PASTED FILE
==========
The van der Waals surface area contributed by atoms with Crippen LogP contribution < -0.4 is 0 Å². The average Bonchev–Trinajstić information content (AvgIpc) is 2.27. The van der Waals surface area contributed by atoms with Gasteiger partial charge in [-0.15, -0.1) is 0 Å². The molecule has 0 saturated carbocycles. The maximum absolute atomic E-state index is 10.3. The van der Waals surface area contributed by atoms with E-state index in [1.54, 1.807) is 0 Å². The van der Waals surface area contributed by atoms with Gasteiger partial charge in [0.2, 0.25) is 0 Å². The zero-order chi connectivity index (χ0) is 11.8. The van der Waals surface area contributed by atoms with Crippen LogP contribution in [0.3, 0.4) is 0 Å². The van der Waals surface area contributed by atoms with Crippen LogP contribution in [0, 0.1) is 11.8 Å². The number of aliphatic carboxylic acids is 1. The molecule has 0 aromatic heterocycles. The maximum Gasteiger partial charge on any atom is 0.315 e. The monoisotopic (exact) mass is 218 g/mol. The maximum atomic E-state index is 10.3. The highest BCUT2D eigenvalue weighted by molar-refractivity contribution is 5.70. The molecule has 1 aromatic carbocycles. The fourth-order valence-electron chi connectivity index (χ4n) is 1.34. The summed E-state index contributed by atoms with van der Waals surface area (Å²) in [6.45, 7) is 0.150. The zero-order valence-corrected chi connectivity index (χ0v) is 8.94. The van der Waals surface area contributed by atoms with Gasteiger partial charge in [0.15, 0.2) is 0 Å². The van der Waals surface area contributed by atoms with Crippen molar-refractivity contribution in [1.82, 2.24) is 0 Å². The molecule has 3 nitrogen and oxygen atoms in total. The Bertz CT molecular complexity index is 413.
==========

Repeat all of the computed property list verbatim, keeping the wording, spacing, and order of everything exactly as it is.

The van der Waals surface area contributed by atoms with Crippen LogP contribution < -0.4 is 0 Å². The average Bonchev–Trinajstić information content (AvgIpc) is 2.27. The van der Waals surface area contributed by atoms with Gasteiger partial charge in [-0.15, -0.1) is 0 Å². The molecule has 0 saturated carbocycles. The maximum absolute atomic E-state index is 10.3. The van der Waals surface area contributed by atoms with E-state index in [1.54, 1.807) is 0 Å². The van der Waals surface area contributed by atoms with Gasteiger partial charge in [0.2, 0.25) is 0 Å². The zero-order chi connectivity index (χ0) is 11.8. The van der Waals surface area contributed by atoms with Crippen LogP contribution in [0.3, 0.4) is 0 Å². The van der Waals surface area contributed by atoms with Crippen LogP contribution in [0, 0.1) is 11.8 Å². The number of aliphatic carboxylic acids is 1. The molecule has 0 aromatic heterocycles. The maximum Gasteiger partial charge on any atom is 0.315 e. The monoisotopic (exact) mass is 218 g/mol. The maximum atomic E-state index is 10.3. The highest BCUT2D eigenvalue weighted by molar-refractivity contribution is 5.70. The molecule has 1 aromatic carbocycles. The fourth-order valence-electron chi connectivity index (χ4n) is 1.34. The summed E-state index contributed by atoms with van der Waals surface area (Å²) in [6.45, 7) is 0.150. The zero-order valence-corrected chi connectivity index (χ0v) is 8.94. The van der Waals surface area contributed by atoms with Gasteiger partial charge in [0.15, 0.2) is 0 Å². The van der Waals surface area contributed by atoms with Crippen molar-refractivity contribution in [1.82, 2.24) is 0 Å². The molecule has 3 nitrogen and oxygen atoms in total. The Bertz CT molecular complexity index is 413.